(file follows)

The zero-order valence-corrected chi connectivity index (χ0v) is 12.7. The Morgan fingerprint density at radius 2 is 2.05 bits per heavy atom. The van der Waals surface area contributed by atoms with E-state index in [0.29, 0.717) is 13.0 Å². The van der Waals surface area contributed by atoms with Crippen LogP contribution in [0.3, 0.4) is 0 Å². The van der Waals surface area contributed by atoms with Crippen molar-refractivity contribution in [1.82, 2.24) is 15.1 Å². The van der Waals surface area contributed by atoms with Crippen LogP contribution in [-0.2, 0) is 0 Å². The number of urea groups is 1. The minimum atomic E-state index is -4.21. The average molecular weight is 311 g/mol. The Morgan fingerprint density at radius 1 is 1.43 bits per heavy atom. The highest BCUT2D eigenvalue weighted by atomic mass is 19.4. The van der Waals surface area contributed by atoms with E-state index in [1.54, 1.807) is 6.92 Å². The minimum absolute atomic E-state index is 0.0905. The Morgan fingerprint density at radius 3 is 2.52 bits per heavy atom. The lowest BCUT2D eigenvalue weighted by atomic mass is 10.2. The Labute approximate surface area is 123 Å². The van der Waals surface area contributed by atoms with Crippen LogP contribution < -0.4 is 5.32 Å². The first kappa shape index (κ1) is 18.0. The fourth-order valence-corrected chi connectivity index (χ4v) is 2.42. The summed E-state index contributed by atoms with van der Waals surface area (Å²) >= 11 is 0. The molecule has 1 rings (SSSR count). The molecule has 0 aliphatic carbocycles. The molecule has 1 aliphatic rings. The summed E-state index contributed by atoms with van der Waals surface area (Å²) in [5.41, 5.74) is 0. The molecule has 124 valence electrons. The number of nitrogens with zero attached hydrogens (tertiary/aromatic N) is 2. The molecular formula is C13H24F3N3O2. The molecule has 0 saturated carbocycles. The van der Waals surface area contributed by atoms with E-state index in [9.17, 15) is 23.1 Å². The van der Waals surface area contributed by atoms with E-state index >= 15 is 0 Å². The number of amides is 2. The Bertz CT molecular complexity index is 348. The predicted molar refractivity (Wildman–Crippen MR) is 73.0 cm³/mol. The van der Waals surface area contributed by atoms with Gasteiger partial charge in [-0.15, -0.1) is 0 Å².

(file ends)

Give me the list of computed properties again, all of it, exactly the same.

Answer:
The zero-order valence-corrected chi connectivity index (χ0v) is 12.7. The Morgan fingerprint density at radius 2 is 2.05 bits per heavy atom. The van der Waals surface area contributed by atoms with E-state index in [0.29, 0.717) is 13.0 Å². The van der Waals surface area contributed by atoms with Crippen LogP contribution in [0.3, 0.4) is 0 Å². The van der Waals surface area contributed by atoms with Crippen molar-refractivity contribution in [1.82, 2.24) is 15.1 Å². The van der Waals surface area contributed by atoms with Crippen LogP contribution in [-0.2, 0) is 0 Å². The number of urea groups is 1. The minimum atomic E-state index is -4.21. The average molecular weight is 311 g/mol. The Morgan fingerprint density at radius 1 is 1.43 bits per heavy atom. The highest BCUT2D eigenvalue weighted by atomic mass is 19.4. The van der Waals surface area contributed by atoms with E-state index in [1.54, 1.807) is 6.92 Å². The minimum absolute atomic E-state index is 0.0905. The Morgan fingerprint density at radius 3 is 2.52 bits per heavy atom. The lowest BCUT2D eigenvalue weighted by atomic mass is 10.2. The Labute approximate surface area is 123 Å². The van der Waals surface area contributed by atoms with Crippen LogP contribution < -0.4 is 5.32 Å². The first kappa shape index (κ1) is 18.0. The fourth-order valence-corrected chi connectivity index (χ4v) is 2.42. The summed E-state index contributed by atoms with van der Waals surface area (Å²) >= 11 is 0. The molecule has 1 rings (SSSR count). The molecule has 0 aliphatic carbocycles. The molecule has 1 aliphatic rings. The summed E-state index contributed by atoms with van der Waals surface area (Å²) in [5.41, 5.74) is 0. The molecule has 124 valence electrons. The number of nitrogens with zero attached hydrogens (tertiary/aromatic N) is 2. The molecular formula is C13H24F3N3O2. The molecule has 0 saturated carbocycles. The van der Waals surface area contributed by atoms with E-state index in [9.17, 15) is 23.1 Å². The van der Waals surface area contributed by atoms with E-state index >= 15 is 0 Å². The number of amides is 2. The Bertz CT molecular complexity index is 348. The predicted molar refractivity (Wildman–Crippen MR) is 73.0 cm³/mol. The van der Waals surface area contributed by atoms with Gasteiger partial charge in [-0.15, -0.1) is 0 Å².